CAREER CONSTANTS: The core values and themes of the workplace, part 5

This is the next part of our commentary on the values and themes that keep any workplace running. Just to review, last week’s edition was about how efficiency fits into any business operation. Right, now let’s get started on part 5. TH FIFTH CONSTANT: INITIATIVE Everything has to start from something. And nothing starts from nothing. Aside from deeper contemplation of the meaning of those words, we are generally aware that events have beginnings, and that those beginnings must come some time before the end. But what we often forget is that there can be no beginnings if there are no people willing to start. So how much value does initiative have in the workplace? Having a beginning or starting point indicates the existence of a plan. Plans outline the flow of events from beginning to desired end. Of course, only the stages of the plan that are being worked on can be controlled, and stages that have not yet come to pass cannot be controlled at all. However, outcomes can be influenced through specific actions in the beginning. To see how this works, consider the simple action of saving money as an example. Saving money to buy a non-necessity or a luxury item is the plan. The person saving the money has no control on the price of the item, but can influence their ability to buy the item by saving enough money. In the same way, desired business outcomes are not automatically granted to those who make plans to achieve them. However, planners can use the first and interceding stages of their plan to make the desired...

CAREER CONSTANTS: The core values and themes of the workplace, part 4

With our commentary on accountability done just last week, we can move our curious eyes and minds onto another value that makes professionals all the more effective in the workplace. THE FOURTH CONSTANT: EFFICIENCY Workplaces everywhere operate with a limited amount of resources. Whether they’re consumable supplies, paid utilities, fixed assets, financial capital, learning & development materials, human resources or even timelines, there are always limitations to how resources can be used in terms of quantity or longevity. Efficiency is essentially a way of producing results while keeping that reality in mind. But what does that involve? The most important consideration for efficient conversion of resources into satisfactory output is standardization or benchmarking. When there is a reliable benchmark for which resources and how much of them will be spent on the accomplishment of a particular task, it becomes an indicator of efficiency. An employee who reliably produces 3 pages of output every half-hour using only 3 pages of clean bond paper can be said to have established a benchmark. Now if that particular employee suddenly produces less than 2 pages of output during a particular half-hour period, they can be said to have decreased in efficiency. When this recurs, it can be considered as a liability because the organization is not getting the same amount of output from the employee using the standard amount of resources. To achieve the original results, they may have to increase resource consumption. Conversely, if the same employee managed to fit 4 pages worth of output on the same 3 sheets of bond paper within the same half-hour period, there is an increase...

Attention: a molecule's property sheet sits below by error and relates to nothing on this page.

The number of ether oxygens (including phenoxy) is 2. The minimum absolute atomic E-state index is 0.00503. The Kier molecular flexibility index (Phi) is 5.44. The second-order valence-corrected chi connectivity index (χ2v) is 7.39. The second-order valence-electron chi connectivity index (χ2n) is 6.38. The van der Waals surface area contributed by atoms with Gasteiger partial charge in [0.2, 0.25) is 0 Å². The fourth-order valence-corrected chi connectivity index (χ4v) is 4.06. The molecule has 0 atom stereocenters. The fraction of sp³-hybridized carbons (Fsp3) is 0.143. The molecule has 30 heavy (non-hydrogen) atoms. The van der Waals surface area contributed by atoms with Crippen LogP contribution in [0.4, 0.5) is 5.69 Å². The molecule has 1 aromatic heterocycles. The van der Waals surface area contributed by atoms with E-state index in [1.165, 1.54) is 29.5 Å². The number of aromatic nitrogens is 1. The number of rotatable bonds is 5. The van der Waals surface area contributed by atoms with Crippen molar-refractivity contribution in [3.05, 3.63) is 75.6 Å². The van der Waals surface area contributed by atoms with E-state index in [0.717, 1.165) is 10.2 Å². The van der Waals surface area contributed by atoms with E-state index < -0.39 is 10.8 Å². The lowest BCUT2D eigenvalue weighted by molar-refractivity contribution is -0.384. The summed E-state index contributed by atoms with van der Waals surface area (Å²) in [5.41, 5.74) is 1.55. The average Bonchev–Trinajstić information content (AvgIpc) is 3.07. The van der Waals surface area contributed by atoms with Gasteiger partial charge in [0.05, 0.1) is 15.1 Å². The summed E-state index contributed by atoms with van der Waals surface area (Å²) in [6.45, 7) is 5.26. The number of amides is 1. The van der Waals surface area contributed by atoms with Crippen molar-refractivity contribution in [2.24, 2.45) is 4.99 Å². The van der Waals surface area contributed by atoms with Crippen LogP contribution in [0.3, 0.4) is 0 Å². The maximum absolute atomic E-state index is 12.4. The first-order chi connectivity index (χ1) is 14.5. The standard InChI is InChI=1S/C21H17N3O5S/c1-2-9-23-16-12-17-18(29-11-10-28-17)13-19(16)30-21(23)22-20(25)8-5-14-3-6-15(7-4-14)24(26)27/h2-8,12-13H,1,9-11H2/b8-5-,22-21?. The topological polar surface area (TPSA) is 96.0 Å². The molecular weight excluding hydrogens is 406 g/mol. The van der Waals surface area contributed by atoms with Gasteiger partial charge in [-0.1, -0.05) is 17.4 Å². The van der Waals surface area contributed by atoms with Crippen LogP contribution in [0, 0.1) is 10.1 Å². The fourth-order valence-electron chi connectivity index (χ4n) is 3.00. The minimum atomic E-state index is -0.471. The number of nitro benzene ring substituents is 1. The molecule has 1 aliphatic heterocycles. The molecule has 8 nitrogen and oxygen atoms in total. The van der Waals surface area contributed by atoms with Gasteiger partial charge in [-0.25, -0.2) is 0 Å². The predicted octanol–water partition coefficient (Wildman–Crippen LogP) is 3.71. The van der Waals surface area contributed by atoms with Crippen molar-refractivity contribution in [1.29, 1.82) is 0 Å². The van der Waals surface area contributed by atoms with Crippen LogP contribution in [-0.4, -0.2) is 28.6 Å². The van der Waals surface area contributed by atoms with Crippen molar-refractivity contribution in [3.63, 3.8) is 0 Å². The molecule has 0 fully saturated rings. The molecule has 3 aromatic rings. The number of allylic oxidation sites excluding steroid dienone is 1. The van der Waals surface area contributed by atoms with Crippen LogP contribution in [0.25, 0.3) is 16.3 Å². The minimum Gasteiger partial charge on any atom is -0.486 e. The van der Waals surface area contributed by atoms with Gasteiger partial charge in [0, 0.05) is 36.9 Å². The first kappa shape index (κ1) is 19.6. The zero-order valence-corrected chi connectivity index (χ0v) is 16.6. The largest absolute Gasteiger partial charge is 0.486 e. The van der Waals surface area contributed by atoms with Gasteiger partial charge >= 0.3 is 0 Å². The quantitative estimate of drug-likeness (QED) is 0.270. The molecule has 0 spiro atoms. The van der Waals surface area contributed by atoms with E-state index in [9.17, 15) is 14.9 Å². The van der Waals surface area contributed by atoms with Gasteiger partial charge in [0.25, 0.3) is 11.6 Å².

CAREER CONSTANTS: The core values and themes of the workplace, part 3

Just to recap, our last commentary on the core values and themes of the workplace took us deeper into understanding the significance of teamwork. This time, let’s look at another foundation of any stable and successful business organization. THE THIRD CONSTANT: ACCOUNTABILITY With cooperation inside an organization, it’s easy for individual and collective roles to become mixed up. The sensibility to trace whoever is responsible for what is the basis of the value of accountability. How does accountability profoundly impact the way professionals work? Accountability can help individuals or teams receive due recognition. This is important for considering accomplishment-based rewards, such as pay raises, promotions or other employee incentives. Without properly identifying those responsible for certain achievements, recognition and rewards may be given to those who had only superficial or even no involvement. This is also true for the opposite of recognition. Without accountability, disciplinary bodies may have difficulty with properly identifying and sanctioning offending employees or units. Worse, a lack of accountability on the part of the offenders may indicate their tendency to pin the responsibility on others who were not involved. Highly responsible people will face the consequences of their actions without excuses or attempts to involve anyone else. Finally, accountability is vital to problem solving. Employees who make mistakes are also the ones most familiar about the causes and surrounding circumstances, making them uniquely equipped to initiate corrective action. This doesn’t automatically mean that people responsible for mess-ups are supposed to solve them on their own; the very fact that they failed means that they couldn’t get the job done alone, let alone correct it. Therefore,...


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